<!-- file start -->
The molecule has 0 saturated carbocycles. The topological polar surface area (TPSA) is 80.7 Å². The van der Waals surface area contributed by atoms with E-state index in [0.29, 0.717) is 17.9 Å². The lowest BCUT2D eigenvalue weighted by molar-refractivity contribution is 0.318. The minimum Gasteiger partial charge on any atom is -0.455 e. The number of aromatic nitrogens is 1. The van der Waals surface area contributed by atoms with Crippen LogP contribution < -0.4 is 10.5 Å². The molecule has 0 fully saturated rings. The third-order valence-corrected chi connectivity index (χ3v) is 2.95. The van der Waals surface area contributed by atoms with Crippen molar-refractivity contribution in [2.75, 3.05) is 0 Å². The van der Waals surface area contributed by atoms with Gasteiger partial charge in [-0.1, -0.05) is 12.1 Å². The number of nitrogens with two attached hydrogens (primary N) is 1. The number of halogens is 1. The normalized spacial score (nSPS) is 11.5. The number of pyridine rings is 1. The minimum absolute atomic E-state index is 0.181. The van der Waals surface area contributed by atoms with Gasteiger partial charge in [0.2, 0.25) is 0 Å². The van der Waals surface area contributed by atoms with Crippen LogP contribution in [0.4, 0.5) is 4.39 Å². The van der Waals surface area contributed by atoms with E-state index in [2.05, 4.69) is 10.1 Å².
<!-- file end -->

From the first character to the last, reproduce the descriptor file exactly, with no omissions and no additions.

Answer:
The molecule has 0 saturated carbocycles. The topological polar surface area (TPSA) is 80.7 Å². The van der Waals surface area contributed by atoms with E-state index in [0.29, 0.717) is 17.9 Å². The lowest BCUT2D eigenvalue weighted by molar-refractivity contribution is 0.318. The minimum Gasteiger partial charge on any atom is -0.455 e. The number of aromatic nitrogens is 1. The van der Waals surface area contributed by atoms with Crippen LogP contribution < -0.4 is 10.5 Å². The molecule has 0 fully saturated rings. The third-order valence-corrected chi connectivity index (χ3v) is 2.95. The van der Waals surface area contributed by atoms with Crippen molar-refractivity contribution in [2.75, 3.05) is 0 Å². The van der Waals surface area contributed by atoms with Gasteiger partial charge in [-0.1, -0.05) is 12.1 Å². The number of nitrogens with two attached hydrogens (primary N) is 1. The number of halogens is 1. The normalized spacial score (nSPS) is 11.5. The number of pyridine rings is 1. The minimum absolute atomic E-state index is 0.181. The van der Waals surface area contributed by atoms with Gasteiger partial charge in [0.2, 0.25) is 0 Å². The van der Waals surface area contributed by atoms with Crippen LogP contribution in [0.4, 0.5) is 4.39 Å². The van der Waals surface area contributed by atoms with E-state index in [2.05, 4.69) is 10.1 Å².